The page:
AND, the best thing is that exhibitors would be able to show twice in one day and not have an overnight expense. If two clubs got together and held two events on Saturday and two on Sunday, exhibitors would have the opportunity to exhibit their dogs four times over two days. And, they all wouldn’t be leaving immediately after their dogs were judged. If they had the opportunity to show again in the afternoon, they would be there to talk to spectators, prospective puppy buyers and exhibitors, AND TO EACH OTHER. Spectators who arrive at lunchtime would have the opportunity to see the dogs/breeds they really wanted to observe because they would be judged again. It becomes a win-win.
Oh, you say, but there’s a big problem in hiring judges, only multiple group judges would be hired. Not so. These clubs are presently contracting for panels to cover two separate days. They are not hiring only multiple group judges now to cover their two days. Could there be a problem with clubs being in a position of having a judge drawing more than 175 dogs over the two events in one day? Yes, but entries are down so much that many judges frequently have much time left at the end of their assignments. But, if a club chooses their panel and assigns the breeds carefully, and takes advantage of the many provisionals available, you may find there’s more opportunity for more judges to judge.
Day might run too long? We do shows with 2500 and 3000 dogs in one day now. Certainly, using two 600-dog events as an example, we can get 1200 done in a day. And, just as it is now, depending upon the space at the show site, if more rings are an option, the day finishes earlier.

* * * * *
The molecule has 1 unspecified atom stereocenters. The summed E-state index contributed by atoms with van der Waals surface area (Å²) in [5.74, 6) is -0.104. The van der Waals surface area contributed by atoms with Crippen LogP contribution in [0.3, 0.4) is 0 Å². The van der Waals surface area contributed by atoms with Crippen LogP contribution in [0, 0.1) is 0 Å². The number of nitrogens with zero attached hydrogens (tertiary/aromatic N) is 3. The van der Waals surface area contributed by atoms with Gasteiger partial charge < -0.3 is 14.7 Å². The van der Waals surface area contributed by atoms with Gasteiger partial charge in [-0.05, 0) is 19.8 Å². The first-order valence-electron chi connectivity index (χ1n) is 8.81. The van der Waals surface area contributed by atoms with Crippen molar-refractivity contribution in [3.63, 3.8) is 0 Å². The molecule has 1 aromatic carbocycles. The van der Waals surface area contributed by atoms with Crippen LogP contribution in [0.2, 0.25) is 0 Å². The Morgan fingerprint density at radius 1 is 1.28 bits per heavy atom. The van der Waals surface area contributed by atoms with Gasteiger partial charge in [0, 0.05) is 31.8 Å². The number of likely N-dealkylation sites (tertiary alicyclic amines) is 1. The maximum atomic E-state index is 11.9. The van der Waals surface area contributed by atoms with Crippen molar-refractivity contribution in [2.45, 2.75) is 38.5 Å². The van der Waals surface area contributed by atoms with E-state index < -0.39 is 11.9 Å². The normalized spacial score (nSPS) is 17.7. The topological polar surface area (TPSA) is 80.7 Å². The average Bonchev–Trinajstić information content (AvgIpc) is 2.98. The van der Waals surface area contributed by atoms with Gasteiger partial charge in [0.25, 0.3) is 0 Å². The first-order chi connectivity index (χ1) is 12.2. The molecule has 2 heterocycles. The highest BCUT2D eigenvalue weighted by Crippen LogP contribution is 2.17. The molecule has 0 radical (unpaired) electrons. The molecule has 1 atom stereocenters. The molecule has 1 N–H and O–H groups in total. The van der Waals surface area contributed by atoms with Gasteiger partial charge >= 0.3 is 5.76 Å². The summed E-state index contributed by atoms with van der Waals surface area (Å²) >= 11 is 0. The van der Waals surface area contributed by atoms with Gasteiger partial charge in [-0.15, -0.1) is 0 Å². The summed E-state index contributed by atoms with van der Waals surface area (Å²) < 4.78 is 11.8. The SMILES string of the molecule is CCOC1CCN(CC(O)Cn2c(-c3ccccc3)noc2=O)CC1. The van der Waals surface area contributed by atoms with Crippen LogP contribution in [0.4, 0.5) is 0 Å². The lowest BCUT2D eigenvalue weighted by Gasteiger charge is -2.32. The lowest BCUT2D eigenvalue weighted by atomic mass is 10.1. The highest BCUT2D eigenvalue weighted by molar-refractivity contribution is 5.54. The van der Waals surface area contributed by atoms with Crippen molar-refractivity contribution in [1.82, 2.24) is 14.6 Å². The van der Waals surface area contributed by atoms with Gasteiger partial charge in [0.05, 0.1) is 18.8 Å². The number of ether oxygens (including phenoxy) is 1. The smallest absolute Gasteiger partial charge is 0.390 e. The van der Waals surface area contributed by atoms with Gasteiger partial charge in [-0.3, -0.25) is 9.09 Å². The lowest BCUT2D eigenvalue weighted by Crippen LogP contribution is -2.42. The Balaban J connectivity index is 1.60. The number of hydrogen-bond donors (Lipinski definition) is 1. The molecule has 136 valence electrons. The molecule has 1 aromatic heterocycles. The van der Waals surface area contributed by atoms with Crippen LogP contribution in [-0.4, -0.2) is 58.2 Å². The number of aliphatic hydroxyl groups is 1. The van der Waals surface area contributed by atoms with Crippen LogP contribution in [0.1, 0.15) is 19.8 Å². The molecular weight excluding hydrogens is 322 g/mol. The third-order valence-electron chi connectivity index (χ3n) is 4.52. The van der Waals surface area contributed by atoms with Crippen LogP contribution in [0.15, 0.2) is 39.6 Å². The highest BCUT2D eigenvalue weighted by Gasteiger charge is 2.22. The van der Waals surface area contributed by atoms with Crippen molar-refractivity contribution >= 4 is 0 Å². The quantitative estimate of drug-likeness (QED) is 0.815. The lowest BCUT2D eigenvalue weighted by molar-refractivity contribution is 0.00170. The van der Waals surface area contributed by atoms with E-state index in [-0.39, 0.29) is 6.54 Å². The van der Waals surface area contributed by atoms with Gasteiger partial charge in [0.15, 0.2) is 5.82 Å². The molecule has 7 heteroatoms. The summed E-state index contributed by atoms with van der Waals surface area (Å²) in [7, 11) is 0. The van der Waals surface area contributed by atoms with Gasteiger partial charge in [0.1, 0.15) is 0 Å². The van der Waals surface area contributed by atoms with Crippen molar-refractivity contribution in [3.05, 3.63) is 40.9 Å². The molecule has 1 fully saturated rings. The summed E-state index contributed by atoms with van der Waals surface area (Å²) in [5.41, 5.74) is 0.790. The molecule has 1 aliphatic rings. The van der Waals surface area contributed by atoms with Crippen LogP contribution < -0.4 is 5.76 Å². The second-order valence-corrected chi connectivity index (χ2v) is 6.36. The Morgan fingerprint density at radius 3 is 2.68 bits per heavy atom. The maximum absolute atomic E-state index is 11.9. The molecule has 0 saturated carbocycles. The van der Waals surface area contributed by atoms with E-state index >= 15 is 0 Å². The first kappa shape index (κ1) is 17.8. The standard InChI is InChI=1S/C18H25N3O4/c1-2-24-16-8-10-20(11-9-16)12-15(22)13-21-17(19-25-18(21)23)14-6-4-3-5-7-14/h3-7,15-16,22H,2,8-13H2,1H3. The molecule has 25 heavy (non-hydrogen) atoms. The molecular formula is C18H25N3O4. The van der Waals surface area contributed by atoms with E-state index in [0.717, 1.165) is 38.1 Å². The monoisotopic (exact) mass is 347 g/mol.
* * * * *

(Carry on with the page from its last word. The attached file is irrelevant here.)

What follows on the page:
Another creative option might be having the two events in one day but one set of Groups with all BOB winners from each event competing. This would not necessarily mean you would have two of every breed in the Group ring. Don’t forget that over a Saturday/Sunday there are breeds that have the same BOB winner each day. Or, maybe that could be an option where the show site has limited space.
The Association also asked that Group Shows be allowed to have two events in one day. We further asked that an independent Specialty Club be allowed to hold their event on the same grounds as a host All-Breed (without the All-Breed having to give up classes for that breed) and for exhibitors to be allowed to show in both events.
The Association requested that a pilot program with these features be allowed for a period of one year and that at the end of that year to evaluate the results and look at all the pros and cons. We believe it will take a year to adjust everyone’s thinking and their skills in holding events such as these. It allows time for suggestions/recommendations for tweaks and allows anything that can happen to have that opportunity. This way we get input from clubs and exhibitors and judges and discover any pitfalls BEFORE any permanent decision is made that has to be constantly adjusted. This way allows a fully formed event procedure with appropriate limits and rules to come into existence in the proper manner.
Just because it’s not been done before is no reason to reject such a proposal out of hand. Superintendents would not make such a proposal unless they believed it could work and would help these smaller clubs. The worst thing that could happen is that it doesn’t work. The best thing that could happen is that it gives these clubs that are in danger of having to forfeit holding events the opportunity to get back on solid financial ground again.
Is this thinking outside the box? Yes it is. There will have to be a lot of this in order for the sport to survive and become better for the experience.